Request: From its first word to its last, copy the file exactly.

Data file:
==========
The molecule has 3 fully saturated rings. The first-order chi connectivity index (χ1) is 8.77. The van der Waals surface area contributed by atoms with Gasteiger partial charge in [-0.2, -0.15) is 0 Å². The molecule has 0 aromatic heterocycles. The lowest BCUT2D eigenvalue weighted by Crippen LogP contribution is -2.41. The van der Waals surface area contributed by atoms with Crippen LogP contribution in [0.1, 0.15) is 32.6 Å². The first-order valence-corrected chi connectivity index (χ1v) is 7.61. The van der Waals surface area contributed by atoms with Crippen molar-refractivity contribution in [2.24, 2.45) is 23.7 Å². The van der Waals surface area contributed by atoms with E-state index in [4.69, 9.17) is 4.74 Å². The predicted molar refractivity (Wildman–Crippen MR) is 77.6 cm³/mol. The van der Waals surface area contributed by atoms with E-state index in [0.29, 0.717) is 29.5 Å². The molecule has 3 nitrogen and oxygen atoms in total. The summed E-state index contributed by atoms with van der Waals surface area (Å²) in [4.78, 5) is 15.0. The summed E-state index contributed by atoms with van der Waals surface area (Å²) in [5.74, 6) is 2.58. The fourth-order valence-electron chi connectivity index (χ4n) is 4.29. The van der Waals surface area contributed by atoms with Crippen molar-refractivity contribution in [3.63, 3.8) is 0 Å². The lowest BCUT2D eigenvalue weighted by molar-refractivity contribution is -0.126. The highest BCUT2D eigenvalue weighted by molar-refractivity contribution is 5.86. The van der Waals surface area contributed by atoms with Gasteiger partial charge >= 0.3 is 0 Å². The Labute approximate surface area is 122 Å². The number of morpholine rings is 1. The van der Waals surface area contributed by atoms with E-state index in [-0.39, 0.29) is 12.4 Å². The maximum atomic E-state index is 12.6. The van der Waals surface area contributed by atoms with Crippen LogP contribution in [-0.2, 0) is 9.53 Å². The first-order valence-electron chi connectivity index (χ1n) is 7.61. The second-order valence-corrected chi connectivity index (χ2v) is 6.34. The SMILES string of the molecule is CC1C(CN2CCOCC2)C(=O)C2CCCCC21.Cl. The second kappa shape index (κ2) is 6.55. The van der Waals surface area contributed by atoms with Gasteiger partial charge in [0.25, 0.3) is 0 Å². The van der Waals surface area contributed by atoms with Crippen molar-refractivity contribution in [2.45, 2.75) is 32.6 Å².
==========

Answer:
The molecule has 3 fully saturated rings. The first-order chi connectivity index (χ1) is 8.77. The van der Waals surface area contributed by atoms with Gasteiger partial charge in [-0.2, -0.15) is 0 Å². The molecule has 0 aromatic heterocycles. The lowest BCUT2D eigenvalue weighted by Crippen LogP contribution is -2.41. The van der Waals surface area contributed by atoms with Crippen LogP contribution in [0.1, 0.15) is 32.6 Å². The first-order valence-corrected chi connectivity index (χ1v) is 7.61. The van der Waals surface area contributed by atoms with Crippen molar-refractivity contribution in [2.24, 2.45) is 23.7 Å². The van der Waals surface area contributed by atoms with E-state index in [4.69, 9.17) is 4.74 Å². The predicted molar refractivity (Wildman–Crippen MR) is 77.6 cm³/mol. The van der Waals surface area contributed by atoms with E-state index in [0.29, 0.717) is 29.5 Å². The molecule has 3 nitrogen and oxygen atoms in total. The summed E-state index contributed by atoms with van der Waals surface area (Å²) in [4.78, 5) is 15.0. The summed E-state index contributed by atoms with van der Waals surface area (Å²) in [5.74, 6) is 2.58. The fourth-order valence-electron chi connectivity index (χ4n) is 4.29. The van der Waals surface area contributed by atoms with Crippen molar-refractivity contribution in [3.63, 3.8) is 0 Å². The lowest BCUT2D eigenvalue weighted by molar-refractivity contribution is -0.126. The highest BCUT2D eigenvalue weighted by molar-refractivity contribution is 5.86. The van der Waals surface area contributed by atoms with Gasteiger partial charge >= 0.3 is 0 Å². The Labute approximate surface area is 122 Å². The number of morpholine rings is 1. The van der Waals surface area contributed by atoms with E-state index in [-0.39, 0.29) is 12.4 Å². The maximum atomic E-state index is 12.6. The van der Waals surface area contributed by atoms with Crippen LogP contribution in [-0.2, 0) is 9.53 Å². The first-order valence-electron chi connectivity index (χ1n) is 7.61. The second-order valence-corrected chi connectivity index (χ2v) is 6.34. The SMILES string of the molecule is CC1C(CN2CCOCC2)C(=O)C2CCCCC21.Cl. The second kappa shape index (κ2) is 6.55. The van der Waals surface area contributed by atoms with Gasteiger partial charge in [0.25, 0.3) is 0 Å². The van der Waals surface area contributed by atoms with Crippen molar-refractivity contribution in [2.45, 2.75) is 32.6 Å².